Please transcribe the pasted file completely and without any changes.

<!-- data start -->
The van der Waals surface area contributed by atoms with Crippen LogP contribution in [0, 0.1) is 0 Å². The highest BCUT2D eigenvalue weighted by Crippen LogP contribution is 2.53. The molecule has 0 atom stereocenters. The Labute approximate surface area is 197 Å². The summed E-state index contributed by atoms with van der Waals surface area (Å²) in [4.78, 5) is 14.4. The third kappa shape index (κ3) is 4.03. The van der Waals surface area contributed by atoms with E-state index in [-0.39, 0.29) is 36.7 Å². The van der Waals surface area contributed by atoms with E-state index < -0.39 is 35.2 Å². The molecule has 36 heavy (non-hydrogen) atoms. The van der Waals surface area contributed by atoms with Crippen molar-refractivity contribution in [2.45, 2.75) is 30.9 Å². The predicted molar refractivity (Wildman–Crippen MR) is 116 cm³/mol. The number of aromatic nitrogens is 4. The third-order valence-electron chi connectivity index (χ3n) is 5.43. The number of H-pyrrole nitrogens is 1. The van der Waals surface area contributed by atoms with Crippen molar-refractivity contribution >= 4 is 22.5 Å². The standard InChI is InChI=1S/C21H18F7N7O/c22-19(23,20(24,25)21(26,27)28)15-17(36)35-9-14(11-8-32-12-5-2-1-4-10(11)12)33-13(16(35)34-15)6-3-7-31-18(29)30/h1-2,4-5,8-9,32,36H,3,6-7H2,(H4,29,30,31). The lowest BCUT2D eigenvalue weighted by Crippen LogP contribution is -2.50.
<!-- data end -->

The van der Waals surface area contributed by atoms with Crippen LogP contribution in [0, 0.1) is 0 Å². The highest BCUT2D eigenvalue weighted by Crippen LogP contribution is 2.53. The molecule has 0 atom stereocenters. The Labute approximate surface area is 197 Å². The summed E-state index contributed by atoms with van der Waals surface area (Å²) in [4.78, 5) is 14.4. The third kappa shape index (κ3) is 4.03. The van der Waals surface area contributed by atoms with E-state index in [-0.39, 0.29) is 36.7 Å². The van der Waals surface area contributed by atoms with E-state index < -0.39 is 35.2 Å². The molecule has 36 heavy (non-hydrogen) atoms. The van der Waals surface area contributed by atoms with Crippen molar-refractivity contribution in [2.45, 2.75) is 30.9 Å². The predicted molar refractivity (Wildman–Crippen MR) is 116 cm³/mol. The number of aromatic nitrogens is 4. The third-order valence-electron chi connectivity index (χ3n) is 5.43. The number of H-pyrrole nitrogens is 1. The van der Waals surface area contributed by atoms with Crippen molar-refractivity contribution >= 4 is 22.5 Å². The standard InChI is InChI=1S/C21H18F7N7O/c22-19(23,20(24,25)21(26,27)28)15-17(36)35-9-14(11-8-32-12-5-2-1-4-10(11)12)33-13(16(35)34-15)6-3-7-31-18(29)30/h1-2,4-5,8-9,32,36H,3,6-7H2,(H4,29,30,31). The lowest BCUT2D eigenvalue weighted by Crippen LogP contribution is -2.50.